Spectrum: Auburn’s Gay-Straight Alliance is bringing the first LGBT conference of its kind to campus from March 29-31, bringing together LGBT communities from all across the state.
Spectrum was created for support, advocacy and educational opportunities for LGBT students. They hold frequent meetings and events each week, including educational meetings on Wednesdays, bi-weekly social nights and charity events.
Raven Lenard, a fifth-year student in studio art, holds the title of advocacy chair in the organization and was part of the initiative to bring the conference to Auburn.
“There are a few major points: education, support, advocacy and outreach, and its ways in which we can strengthen those parts of the GSAs across the state,” Lenard said. “It’s basically whatever efforts we can do to spread awareness and spread education, and it’s open to anyone on campus.”
The idea for this conference came about a year ago when the 2017-2018 director of outreach decided that there was a need for a larger outreach program. He spent the past year working on this project instead of keeping his title so the concept of a conference could turn into a reality.
In addition to the talks and presentations throughout the conference, there will be free food and drinks provided. On Friday March 29, there will be a social held at a local coffee house for members of the LGBT community and their allies to interact and learn from each other.
“I think the biggest hassle that we have is since the word LGBT is in the name, allies forget that they can also be involved in it, because it’s a collaborative effort,” Lenard said.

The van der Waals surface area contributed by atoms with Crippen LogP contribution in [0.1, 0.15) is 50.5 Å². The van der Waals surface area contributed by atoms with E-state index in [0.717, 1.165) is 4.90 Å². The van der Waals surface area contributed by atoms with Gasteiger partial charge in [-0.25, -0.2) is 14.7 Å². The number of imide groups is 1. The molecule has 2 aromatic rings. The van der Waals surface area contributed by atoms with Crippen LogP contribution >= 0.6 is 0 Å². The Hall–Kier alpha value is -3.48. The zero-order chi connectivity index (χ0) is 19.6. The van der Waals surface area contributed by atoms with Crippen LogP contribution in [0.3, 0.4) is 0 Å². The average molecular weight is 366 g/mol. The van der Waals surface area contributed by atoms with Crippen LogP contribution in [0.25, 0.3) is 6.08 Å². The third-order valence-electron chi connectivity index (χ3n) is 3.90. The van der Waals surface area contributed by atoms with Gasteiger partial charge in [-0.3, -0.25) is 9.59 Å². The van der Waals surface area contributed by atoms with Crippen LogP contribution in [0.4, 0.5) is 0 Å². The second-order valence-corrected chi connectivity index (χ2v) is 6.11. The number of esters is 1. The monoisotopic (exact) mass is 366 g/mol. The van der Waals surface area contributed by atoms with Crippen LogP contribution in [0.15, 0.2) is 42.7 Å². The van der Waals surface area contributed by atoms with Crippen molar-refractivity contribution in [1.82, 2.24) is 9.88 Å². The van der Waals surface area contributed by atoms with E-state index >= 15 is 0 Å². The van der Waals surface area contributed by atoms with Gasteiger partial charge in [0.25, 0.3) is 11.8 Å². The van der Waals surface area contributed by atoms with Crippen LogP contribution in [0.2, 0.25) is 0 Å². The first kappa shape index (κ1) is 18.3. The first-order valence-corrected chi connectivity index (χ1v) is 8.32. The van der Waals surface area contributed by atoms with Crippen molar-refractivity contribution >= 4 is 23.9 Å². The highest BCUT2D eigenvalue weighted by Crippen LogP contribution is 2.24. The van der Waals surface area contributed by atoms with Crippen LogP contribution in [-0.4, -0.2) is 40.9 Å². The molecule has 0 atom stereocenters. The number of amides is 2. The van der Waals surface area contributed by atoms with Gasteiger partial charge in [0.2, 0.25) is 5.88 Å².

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Recognizing the strength of LGBT members and allies of the movement was a point that Lenard emphasized throughout.
“If you have different LGBT people advocating for themselves, it becomes self-advocacy, which can be difficult and tiring in a sense,” Lenard said. “There’s only so much that a marginalized group can do in terms of advocating for themselves, where an ally’s voice would be higher.”
Lenard said Spectrum has been growing significantly in the past few years, not necessarily in consistent numbers, but in the impact it is making among the Auburn community.
“Throughout all these years, I’ve never seen a conference that would bring together all the GSAs in the state until this past year when someone who’s actually an ally wanted to do it,” Lenard said. “This shows that even though we are a smaller group, we can put on something that is as big as what UPC puts on, and UPC can put on some pretty fantastic things.”
Spectrum has plans to continue growing with the younger generation of the LGBT community. The older members are currently training newer members to take over what they are about to leave behind.
“When we band together, we become louder and stronger,” Lenard said. “In the five years that I’ve been here, I’ve never seen anything like it.”
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